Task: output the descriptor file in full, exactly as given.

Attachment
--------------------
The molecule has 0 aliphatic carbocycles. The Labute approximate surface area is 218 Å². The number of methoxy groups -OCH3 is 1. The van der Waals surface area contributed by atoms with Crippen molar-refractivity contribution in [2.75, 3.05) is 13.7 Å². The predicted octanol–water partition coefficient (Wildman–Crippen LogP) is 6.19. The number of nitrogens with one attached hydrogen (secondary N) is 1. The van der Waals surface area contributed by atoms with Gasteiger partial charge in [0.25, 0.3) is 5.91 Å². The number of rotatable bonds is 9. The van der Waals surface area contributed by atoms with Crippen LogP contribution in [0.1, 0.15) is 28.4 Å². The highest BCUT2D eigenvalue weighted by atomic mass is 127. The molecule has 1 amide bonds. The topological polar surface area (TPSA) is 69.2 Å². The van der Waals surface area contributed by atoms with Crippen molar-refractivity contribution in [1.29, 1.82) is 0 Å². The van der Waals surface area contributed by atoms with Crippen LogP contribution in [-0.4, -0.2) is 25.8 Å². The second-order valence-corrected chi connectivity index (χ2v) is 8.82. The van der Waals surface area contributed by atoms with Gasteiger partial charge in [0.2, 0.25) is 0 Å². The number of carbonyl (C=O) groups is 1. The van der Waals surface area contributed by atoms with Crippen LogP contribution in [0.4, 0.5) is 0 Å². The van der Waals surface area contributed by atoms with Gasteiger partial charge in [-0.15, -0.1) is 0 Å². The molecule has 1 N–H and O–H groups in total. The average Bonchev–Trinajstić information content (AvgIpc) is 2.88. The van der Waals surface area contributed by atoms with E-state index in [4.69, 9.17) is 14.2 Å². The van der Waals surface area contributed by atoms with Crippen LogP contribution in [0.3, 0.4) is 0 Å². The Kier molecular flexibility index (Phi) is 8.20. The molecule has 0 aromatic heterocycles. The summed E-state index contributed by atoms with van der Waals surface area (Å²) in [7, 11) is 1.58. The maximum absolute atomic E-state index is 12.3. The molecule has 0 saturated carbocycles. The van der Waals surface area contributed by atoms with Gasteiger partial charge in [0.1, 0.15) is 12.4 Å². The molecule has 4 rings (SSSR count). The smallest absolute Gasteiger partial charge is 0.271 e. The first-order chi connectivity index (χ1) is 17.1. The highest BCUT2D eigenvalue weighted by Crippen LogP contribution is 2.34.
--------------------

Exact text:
The molecule has 0 aliphatic carbocycles. The Labute approximate surface area is 218 Å². The number of methoxy groups -OCH3 is 1. The van der Waals surface area contributed by atoms with Crippen molar-refractivity contribution in [2.75, 3.05) is 13.7 Å². The predicted octanol–water partition coefficient (Wildman–Crippen LogP) is 6.19. The number of nitrogens with one attached hydrogen (secondary N) is 1. The van der Waals surface area contributed by atoms with Gasteiger partial charge in [0.25, 0.3) is 5.91 Å². The number of rotatable bonds is 9. The van der Waals surface area contributed by atoms with Crippen LogP contribution in [0.1, 0.15) is 28.4 Å². The highest BCUT2D eigenvalue weighted by atomic mass is 127. The molecule has 1 amide bonds. The topological polar surface area (TPSA) is 69.2 Å². The van der Waals surface area contributed by atoms with Crippen molar-refractivity contribution in [1.29, 1.82) is 0 Å². The van der Waals surface area contributed by atoms with Crippen LogP contribution in [-0.4, -0.2) is 25.8 Å². The second-order valence-corrected chi connectivity index (χ2v) is 8.82. The van der Waals surface area contributed by atoms with Gasteiger partial charge in [0.2, 0.25) is 0 Å². The number of carbonyl (C=O) groups is 1. The van der Waals surface area contributed by atoms with Crippen LogP contribution in [0.4, 0.5) is 0 Å². The van der Waals surface area contributed by atoms with Gasteiger partial charge in [-0.15, -0.1) is 0 Å². The molecule has 1 N–H and O–H groups in total. The average Bonchev–Trinajstić information content (AvgIpc) is 2.88. The van der Waals surface area contributed by atoms with E-state index in [4.69, 9.17) is 14.2 Å². The van der Waals surface area contributed by atoms with Crippen LogP contribution in [0.3, 0.4) is 0 Å². The Kier molecular flexibility index (Phi) is 8.20. The molecule has 0 aromatic heterocycles. The summed E-state index contributed by atoms with van der Waals surface area (Å²) in [7, 11) is 1.58. The maximum absolute atomic E-state index is 12.3. The molecule has 0 saturated carbocycles. The van der Waals surface area contributed by atoms with Gasteiger partial charge in [0.1, 0.15) is 12.4 Å². The molecule has 4 rings (SSSR count). The smallest absolute Gasteiger partial charge is 0.271 e. The first-order chi connectivity index (χ1) is 17.1. The highest BCUT2D eigenvalue weighted by Crippen LogP contribution is 2.34.